Inheritance in OOPs
Object-oriented programming creates reusable patterns of code to curtail redundancy in development projects. OOPs achieves recyclable code through inheritance. And Inheritance is a mechanism in which one object acquires all the properties and behaviors of parent object and create another class. A class that is used as the basis for inheritance is called a superclass or base class and the class that inherits from a superclass is called a subclass or derived class. Inheritance allows us to create classes that are built upon existing classes, to specify a new implementation to maintain the same behavior, to reuse code and to independently extend original software via public classes and interfaces.
Parent Classes - Parent or base classes create a pattern in which child or subclasses can be based on. Parent classes allow you to create child classes through inheritance without having to write the same code over again each time. You can make any class into a parent class, so they are each fully functional classes in their own right rather than just templates.
Child Classes - Child or subclasses are classes that will inherit from the parent class, means that each child class will use the methods and variables of the parent class.
Modes of Inheritance
Public mode - If you derive a subclass from a public base class then the public member of the base class will become public in the derived class and protected members of the base class will become protected in the derived class. Private members of the base class will never get inherited in the subclass.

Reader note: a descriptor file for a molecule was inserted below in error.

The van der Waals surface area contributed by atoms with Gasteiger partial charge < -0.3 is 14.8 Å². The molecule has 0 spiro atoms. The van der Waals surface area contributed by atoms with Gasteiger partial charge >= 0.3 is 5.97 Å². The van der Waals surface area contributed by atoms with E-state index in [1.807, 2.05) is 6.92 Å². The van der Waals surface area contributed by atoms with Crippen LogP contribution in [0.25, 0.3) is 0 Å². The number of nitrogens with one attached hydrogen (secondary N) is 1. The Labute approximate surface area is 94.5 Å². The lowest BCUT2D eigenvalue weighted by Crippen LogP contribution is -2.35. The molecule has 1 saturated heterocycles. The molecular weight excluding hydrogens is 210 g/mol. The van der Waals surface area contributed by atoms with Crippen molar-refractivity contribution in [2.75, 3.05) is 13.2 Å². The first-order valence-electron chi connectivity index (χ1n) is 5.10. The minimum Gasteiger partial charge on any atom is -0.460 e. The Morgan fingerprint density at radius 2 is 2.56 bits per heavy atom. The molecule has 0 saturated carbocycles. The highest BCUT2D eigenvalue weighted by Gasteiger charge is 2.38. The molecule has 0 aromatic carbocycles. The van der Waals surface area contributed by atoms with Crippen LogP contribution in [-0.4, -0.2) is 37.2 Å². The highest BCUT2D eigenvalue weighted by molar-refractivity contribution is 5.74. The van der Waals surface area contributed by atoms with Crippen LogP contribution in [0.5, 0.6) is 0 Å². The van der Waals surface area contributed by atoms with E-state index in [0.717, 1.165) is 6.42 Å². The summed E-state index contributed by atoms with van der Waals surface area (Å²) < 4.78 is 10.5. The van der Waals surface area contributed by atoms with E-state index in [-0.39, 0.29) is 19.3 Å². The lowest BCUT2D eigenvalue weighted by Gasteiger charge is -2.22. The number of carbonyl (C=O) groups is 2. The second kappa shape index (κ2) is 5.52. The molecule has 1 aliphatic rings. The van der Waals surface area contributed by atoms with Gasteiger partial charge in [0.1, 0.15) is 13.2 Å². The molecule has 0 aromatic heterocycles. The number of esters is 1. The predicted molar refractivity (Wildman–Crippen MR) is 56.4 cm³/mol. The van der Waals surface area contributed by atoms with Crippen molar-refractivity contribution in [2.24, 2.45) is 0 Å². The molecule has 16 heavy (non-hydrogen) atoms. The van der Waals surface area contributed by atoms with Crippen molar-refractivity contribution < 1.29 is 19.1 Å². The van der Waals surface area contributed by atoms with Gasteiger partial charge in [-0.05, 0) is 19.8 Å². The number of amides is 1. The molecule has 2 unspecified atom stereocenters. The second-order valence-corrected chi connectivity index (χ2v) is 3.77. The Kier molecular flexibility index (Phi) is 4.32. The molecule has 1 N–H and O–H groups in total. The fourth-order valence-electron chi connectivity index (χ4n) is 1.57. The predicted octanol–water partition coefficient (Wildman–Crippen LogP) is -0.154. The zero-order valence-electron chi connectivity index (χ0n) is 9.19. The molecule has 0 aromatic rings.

Protected mode - If you derive a subclass from a protected base class then both public member and protected members of the base class will become protected in the derived class. Private members of the base class will never get inherited in the subclass.
Private mode - If you derive a subclass from a private base class then both public member and protected members of the base class will become Private in the derived class. Private members of the base class will never get inherited in the subclass.
Types of Inheritance
OOPs supports the six types of inheritance. There are mentioned below -
When a Derived Class to inherit properties and behavior from a single Base Class, it is called as single inheritance.
A derived class can also inherit by another class, that means when a derived class again will be inherited by another class then it creates a Multiple Levels.
In this inheritance, a derived class is created from another derived class and the same base class of other derived classes.
Multiple Inheritances is that in which a Class inherits the features from two Base Classes When a Derived Class takes Features from two Base Classes.
Hybrid Inheritance is implemented by combining more than one type of inheritance.
More than one derived class are created from a single base class, is called Hierarchical Inheritance.
Reduces code redundancy and source code size.
Provides code re-usability and improves code readability.
The code is more manageable and divided into parent and child classes.
Supports code extensibility by overriding the base class functionality within child classes.
Base class and child classes are tightly combined in Inheritance. So, If you change the parent class code, it will affect to the all the child classes.
In the class hierarchy, many data members remain unused and the memory allocated to them is unutilized, and it affects the performance of your program if you have implemented inheritance incorrectly.